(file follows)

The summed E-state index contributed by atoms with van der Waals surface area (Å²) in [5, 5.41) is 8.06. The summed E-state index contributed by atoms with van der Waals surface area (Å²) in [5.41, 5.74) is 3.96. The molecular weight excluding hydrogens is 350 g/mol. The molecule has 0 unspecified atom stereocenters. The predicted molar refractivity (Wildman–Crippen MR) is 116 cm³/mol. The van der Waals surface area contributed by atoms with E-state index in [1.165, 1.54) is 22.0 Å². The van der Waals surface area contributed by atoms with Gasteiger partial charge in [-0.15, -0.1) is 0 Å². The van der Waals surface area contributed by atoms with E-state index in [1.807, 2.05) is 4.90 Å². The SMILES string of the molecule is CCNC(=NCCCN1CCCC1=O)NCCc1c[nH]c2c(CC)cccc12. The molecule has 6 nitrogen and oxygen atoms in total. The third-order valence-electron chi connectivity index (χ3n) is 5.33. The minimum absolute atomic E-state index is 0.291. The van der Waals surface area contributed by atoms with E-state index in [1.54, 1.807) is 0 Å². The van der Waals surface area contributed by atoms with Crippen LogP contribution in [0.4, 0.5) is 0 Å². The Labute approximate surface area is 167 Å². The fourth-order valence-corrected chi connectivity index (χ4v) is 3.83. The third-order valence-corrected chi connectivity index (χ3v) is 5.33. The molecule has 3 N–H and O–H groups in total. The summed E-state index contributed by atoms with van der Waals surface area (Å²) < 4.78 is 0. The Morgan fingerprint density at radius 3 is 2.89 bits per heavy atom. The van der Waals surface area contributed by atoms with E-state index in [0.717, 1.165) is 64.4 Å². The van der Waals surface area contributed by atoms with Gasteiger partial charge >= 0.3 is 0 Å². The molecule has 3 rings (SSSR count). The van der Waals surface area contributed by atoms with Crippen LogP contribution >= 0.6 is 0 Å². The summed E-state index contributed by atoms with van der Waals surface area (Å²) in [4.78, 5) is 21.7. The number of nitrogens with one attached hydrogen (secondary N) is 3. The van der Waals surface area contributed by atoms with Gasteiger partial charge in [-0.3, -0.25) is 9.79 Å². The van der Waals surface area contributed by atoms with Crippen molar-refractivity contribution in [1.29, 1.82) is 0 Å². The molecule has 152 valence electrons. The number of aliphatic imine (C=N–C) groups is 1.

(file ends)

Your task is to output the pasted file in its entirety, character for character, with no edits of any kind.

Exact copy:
The summed E-state index contributed by atoms with van der Waals surface area (Å²) in [5, 5.41) is 8.06. The summed E-state index contributed by atoms with van der Waals surface area (Å²) in [5.41, 5.74) is 3.96. The molecular weight excluding hydrogens is 350 g/mol. The molecule has 0 unspecified atom stereocenters. The predicted molar refractivity (Wildman–Crippen MR) is 116 cm³/mol. The van der Waals surface area contributed by atoms with E-state index in [1.165, 1.54) is 22.0 Å². The van der Waals surface area contributed by atoms with Gasteiger partial charge in [-0.15, -0.1) is 0 Å². The van der Waals surface area contributed by atoms with E-state index in [1.807, 2.05) is 4.90 Å². The SMILES string of the molecule is CCNC(=NCCCN1CCCC1=O)NCCc1c[nH]c2c(CC)cccc12. The molecule has 6 nitrogen and oxygen atoms in total. The third-order valence-electron chi connectivity index (χ3n) is 5.33. The minimum absolute atomic E-state index is 0.291. The van der Waals surface area contributed by atoms with E-state index in [1.54, 1.807) is 0 Å². The van der Waals surface area contributed by atoms with Crippen LogP contribution in [0.4, 0.5) is 0 Å². The Labute approximate surface area is 167 Å². The fourth-order valence-corrected chi connectivity index (χ4v) is 3.83. The third-order valence-corrected chi connectivity index (χ3v) is 5.33. The molecule has 3 N–H and O–H groups in total. The summed E-state index contributed by atoms with van der Waals surface area (Å²) < 4.78 is 0. The Morgan fingerprint density at radius 3 is 2.89 bits per heavy atom. The van der Waals surface area contributed by atoms with E-state index in [0.717, 1.165) is 64.4 Å². The van der Waals surface area contributed by atoms with Gasteiger partial charge >= 0.3 is 0 Å². The molecule has 3 rings (SSSR count). The van der Waals surface area contributed by atoms with Crippen LogP contribution >= 0.6 is 0 Å². The summed E-state index contributed by atoms with van der Waals surface area (Å²) in [4.78, 5) is 21.7. The number of nitrogens with one attached hydrogen (secondary N) is 3. The van der Waals surface area contributed by atoms with Gasteiger partial charge in [-0.3, -0.25) is 9.79 Å². The van der Waals surface area contributed by atoms with Crippen molar-refractivity contribution in [1.29, 1.82) is 0 Å². The molecule has 152 valence electrons. The number of aliphatic imine (C=N–C) groups is 1.